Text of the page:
Glenwood Springs, CO Colorado
This is in response to Wyatt Till’s letter “Should we worry?” of March 29.
I agree with him that hydraulic fracturing has certainly become a debatable topic. I compliment him on being part of the Project Citizen Group. What I disagree with is that as a student he should have researched the subject of his letter and found that the content of fracturing fluids is generally known. Wikipedia states “The fluid injected into the rock is typically slurry of water, proppants and chemical additives. Additionally, gels, foams and compressed gases, including nitrogen, carbon dioxide and air can be injected. Typically, of the fracturing fluid 90 percent is water and 9.5 percent is sand (a proppant) with the chemical additives accounting to about 0.5 percent.” Many companies have also released the content of the fluids they use.
The specific chemicals listed in Wikipedia are “Acids – hydrochloric acid or acetic acid, sodium chloride (salt), polyacrylamide and other friction reducers, ethylene glycol, borate salts, sodium and potassium carbonates, glutaraldehyde – used as disinfectant of the water, guar gum and other water-soluble gelling agents, citric acid and isopropanol.” Some adaptations of the above are used by individual companies to achieve the desired result of stimulating oil and gas production.
Certainly no one is going to drink this material, nor would we drink any of the chemicals we find underneath our kitchen sink, even if diluted by 99.5 percent water. The point is not just what is in it, but how it is handled and protected from release into the human environment. If mistakes are made, which happens, contamination can occur. Statistics show that these instances are rare, but when it happens to you it is obviously very important.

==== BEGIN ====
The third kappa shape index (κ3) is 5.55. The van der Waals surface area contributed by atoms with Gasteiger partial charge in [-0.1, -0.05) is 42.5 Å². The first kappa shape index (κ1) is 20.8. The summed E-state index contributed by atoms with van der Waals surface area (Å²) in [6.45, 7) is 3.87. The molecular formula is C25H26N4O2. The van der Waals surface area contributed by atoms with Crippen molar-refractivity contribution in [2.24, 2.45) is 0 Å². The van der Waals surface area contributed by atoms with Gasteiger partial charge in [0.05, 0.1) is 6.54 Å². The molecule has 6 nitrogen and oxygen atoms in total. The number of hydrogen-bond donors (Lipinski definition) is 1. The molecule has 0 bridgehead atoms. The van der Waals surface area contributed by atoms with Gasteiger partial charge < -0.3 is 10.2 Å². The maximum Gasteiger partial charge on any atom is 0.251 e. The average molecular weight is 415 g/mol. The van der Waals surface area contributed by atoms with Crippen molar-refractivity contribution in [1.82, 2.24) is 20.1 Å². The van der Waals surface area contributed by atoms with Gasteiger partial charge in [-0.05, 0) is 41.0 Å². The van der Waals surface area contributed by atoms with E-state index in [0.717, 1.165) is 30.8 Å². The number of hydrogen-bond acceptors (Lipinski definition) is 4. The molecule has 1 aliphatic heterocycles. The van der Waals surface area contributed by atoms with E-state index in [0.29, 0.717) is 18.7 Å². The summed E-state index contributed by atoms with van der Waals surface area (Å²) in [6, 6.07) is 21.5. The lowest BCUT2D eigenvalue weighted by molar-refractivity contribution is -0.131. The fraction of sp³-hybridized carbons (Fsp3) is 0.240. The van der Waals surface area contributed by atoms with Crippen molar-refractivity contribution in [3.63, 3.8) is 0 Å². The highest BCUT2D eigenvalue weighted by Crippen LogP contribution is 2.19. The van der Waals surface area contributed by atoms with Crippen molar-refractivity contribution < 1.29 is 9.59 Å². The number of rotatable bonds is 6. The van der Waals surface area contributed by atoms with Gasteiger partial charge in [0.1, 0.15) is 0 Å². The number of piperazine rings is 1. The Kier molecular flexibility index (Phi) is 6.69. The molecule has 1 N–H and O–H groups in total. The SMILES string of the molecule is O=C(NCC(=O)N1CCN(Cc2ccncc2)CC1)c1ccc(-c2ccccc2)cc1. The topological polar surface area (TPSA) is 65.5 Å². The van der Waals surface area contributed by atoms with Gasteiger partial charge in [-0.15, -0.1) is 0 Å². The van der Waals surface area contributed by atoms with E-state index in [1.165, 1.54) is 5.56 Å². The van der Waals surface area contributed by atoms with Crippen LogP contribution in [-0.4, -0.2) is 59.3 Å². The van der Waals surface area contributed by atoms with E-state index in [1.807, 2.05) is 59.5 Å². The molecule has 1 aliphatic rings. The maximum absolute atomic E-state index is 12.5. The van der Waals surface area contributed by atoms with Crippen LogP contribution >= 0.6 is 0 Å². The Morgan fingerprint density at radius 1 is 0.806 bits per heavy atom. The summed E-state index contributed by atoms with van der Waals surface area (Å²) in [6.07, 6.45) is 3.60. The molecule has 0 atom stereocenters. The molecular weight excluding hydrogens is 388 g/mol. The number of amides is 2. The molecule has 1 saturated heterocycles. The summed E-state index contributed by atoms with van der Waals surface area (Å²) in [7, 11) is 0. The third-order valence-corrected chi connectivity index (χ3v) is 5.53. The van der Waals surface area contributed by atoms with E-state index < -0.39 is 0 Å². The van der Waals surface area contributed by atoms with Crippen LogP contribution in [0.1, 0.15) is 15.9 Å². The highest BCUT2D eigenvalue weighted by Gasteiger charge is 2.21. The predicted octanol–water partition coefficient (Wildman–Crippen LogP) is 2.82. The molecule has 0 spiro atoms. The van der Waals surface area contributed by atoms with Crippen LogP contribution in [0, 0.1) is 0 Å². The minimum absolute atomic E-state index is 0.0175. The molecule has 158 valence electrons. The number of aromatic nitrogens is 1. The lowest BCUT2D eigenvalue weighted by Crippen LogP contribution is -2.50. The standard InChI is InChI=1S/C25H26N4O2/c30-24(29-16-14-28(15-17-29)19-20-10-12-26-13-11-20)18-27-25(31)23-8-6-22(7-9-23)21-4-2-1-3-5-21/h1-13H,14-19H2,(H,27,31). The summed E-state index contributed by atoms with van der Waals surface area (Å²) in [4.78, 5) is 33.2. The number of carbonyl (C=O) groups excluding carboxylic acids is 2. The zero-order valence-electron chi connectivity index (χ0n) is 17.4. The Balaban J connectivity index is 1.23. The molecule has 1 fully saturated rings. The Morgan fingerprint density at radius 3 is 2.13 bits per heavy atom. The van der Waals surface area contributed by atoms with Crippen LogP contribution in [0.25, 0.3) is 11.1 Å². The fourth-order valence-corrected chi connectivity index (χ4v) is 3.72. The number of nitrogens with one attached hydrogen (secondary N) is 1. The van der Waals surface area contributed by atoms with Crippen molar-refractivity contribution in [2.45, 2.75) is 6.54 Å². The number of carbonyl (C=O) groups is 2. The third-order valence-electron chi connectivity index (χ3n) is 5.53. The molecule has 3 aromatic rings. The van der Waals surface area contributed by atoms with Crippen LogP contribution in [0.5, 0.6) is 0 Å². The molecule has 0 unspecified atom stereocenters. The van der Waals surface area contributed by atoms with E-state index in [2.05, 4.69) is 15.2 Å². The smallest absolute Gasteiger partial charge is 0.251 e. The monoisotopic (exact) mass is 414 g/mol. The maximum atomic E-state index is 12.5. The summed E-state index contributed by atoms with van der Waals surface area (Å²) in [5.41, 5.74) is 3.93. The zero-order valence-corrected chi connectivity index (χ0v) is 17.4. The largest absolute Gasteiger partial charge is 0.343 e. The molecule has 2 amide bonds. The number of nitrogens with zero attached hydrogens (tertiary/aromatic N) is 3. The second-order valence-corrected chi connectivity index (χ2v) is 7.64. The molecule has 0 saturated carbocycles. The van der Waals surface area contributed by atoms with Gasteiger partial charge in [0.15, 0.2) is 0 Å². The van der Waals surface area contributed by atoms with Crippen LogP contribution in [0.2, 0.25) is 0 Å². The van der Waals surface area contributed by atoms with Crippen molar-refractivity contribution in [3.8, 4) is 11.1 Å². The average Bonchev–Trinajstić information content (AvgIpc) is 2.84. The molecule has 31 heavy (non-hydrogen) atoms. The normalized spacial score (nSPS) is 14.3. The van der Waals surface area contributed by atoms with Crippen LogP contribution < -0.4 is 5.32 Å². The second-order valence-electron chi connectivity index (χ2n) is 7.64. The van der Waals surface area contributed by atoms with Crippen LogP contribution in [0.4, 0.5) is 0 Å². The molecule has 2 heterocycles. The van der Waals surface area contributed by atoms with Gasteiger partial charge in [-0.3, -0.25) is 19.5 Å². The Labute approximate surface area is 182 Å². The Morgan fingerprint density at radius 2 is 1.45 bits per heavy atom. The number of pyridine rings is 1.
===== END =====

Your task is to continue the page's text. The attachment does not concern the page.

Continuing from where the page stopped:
We only need to be worried if proper safeguards are not employed in the storage of fracturing fluids, and in the safe execution of the hydraulic fracturing process. Companies are responsible for both, and are held accountable by regulatory agencies if mistakes are made. Modern society uses a multitude of chemicals that benefit our daily lives. Most we take for granted.
Glenn Vawter, petroleum engineer
In response to the letter written by “Uncle” Joe Lewis on March 29: “No one person should have the authority to make a decision that affects so many.”
So in that case, I would assume you would be uncomfortable with the numerous executive orders that President Obama has put in place during his terms? Or any other president before him?
Or is it that you just don’t agree with the idea of drilling in the Thompson Divide? I am sure that if you knew that Steve Bennett was anti-gas, you would love any decision he made.
Here’s another quote from you: “We don’t need the gas anyway.” So I am then to assume that you, “Uncle” Joe, must ride a bike everywhere you go, use only solar and wind to power your home, cook on an open campfire and did not use the Internet to send in your letter. For surely these pesky fossil fuels would only complicate your obvious “higher existence” from the rest of us lowly fuel consumers.
The Western Slope of Colorado has provided many families with income based on fossil fuels of many kinds for decades upon decades. Until you enlighten us with the ability to lube your Prius with mule dung or some other such “natural” substance and heat your house with faith and good intentions, all Americans will continue to need fossil fuels, including natural gas.
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